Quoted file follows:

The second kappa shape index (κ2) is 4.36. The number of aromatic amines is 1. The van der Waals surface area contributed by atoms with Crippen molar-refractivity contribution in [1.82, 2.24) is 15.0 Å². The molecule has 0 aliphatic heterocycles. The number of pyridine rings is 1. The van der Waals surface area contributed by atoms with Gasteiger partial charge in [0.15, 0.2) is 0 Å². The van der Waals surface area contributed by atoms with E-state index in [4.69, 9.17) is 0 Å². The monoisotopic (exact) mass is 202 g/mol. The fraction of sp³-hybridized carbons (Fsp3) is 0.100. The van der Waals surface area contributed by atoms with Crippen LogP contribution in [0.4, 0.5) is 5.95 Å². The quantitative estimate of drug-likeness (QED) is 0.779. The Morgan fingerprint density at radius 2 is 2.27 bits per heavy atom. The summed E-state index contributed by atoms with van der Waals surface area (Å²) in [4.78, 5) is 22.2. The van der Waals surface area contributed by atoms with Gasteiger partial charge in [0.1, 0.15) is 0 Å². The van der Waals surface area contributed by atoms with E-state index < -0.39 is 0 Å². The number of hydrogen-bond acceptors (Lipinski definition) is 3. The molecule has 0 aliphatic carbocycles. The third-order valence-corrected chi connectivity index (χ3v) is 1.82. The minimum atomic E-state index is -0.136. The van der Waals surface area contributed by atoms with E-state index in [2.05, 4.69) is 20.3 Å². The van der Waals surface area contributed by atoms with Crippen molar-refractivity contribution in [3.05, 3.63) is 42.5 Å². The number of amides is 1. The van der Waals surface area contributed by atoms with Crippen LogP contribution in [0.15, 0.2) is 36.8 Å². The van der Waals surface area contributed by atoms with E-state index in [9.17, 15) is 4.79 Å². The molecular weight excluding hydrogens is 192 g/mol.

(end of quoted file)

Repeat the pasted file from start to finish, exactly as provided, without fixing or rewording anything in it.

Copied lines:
The second kappa shape index (κ2) is 4.36. The number of aromatic amines is 1. The van der Waals surface area contributed by atoms with Crippen molar-refractivity contribution in [1.82, 2.24) is 15.0 Å². The molecule has 0 aliphatic heterocycles. The number of pyridine rings is 1. The van der Waals surface area contributed by atoms with Gasteiger partial charge in [0.15, 0.2) is 0 Å². The van der Waals surface area contributed by atoms with E-state index in [4.69, 9.17) is 0 Å². The monoisotopic (exact) mass is 202 g/mol. The fraction of sp³-hybridized carbons (Fsp3) is 0.100. The van der Waals surface area contributed by atoms with Crippen LogP contribution in [0.4, 0.5) is 5.95 Å². The quantitative estimate of drug-likeness (QED) is 0.779. The Morgan fingerprint density at radius 2 is 2.27 bits per heavy atom. The summed E-state index contributed by atoms with van der Waals surface area (Å²) in [4.78, 5) is 22.2. The van der Waals surface area contributed by atoms with Gasteiger partial charge in [0.1, 0.15) is 0 Å². The van der Waals surface area contributed by atoms with E-state index < -0.39 is 0 Å². The number of hydrogen-bond acceptors (Lipinski definition) is 3. The molecule has 0 aliphatic carbocycles. The third-order valence-corrected chi connectivity index (χ3v) is 1.82. The minimum atomic E-state index is -0.136. The van der Waals surface area contributed by atoms with E-state index in [2.05, 4.69) is 20.3 Å². The van der Waals surface area contributed by atoms with Crippen molar-refractivity contribution in [3.05, 3.63) is 42.5 Å². The number of amides is 1. The van der Waals surface area contributed by atoms with Crippen LogP contribution in [0.15, 0.2) is 36.8 Å². The van der Waals surface area contributed by atoms with E-state index in [9.17, 15) is 4.79 Å². The molecular weight excluding hydrogens is 192 g/mol.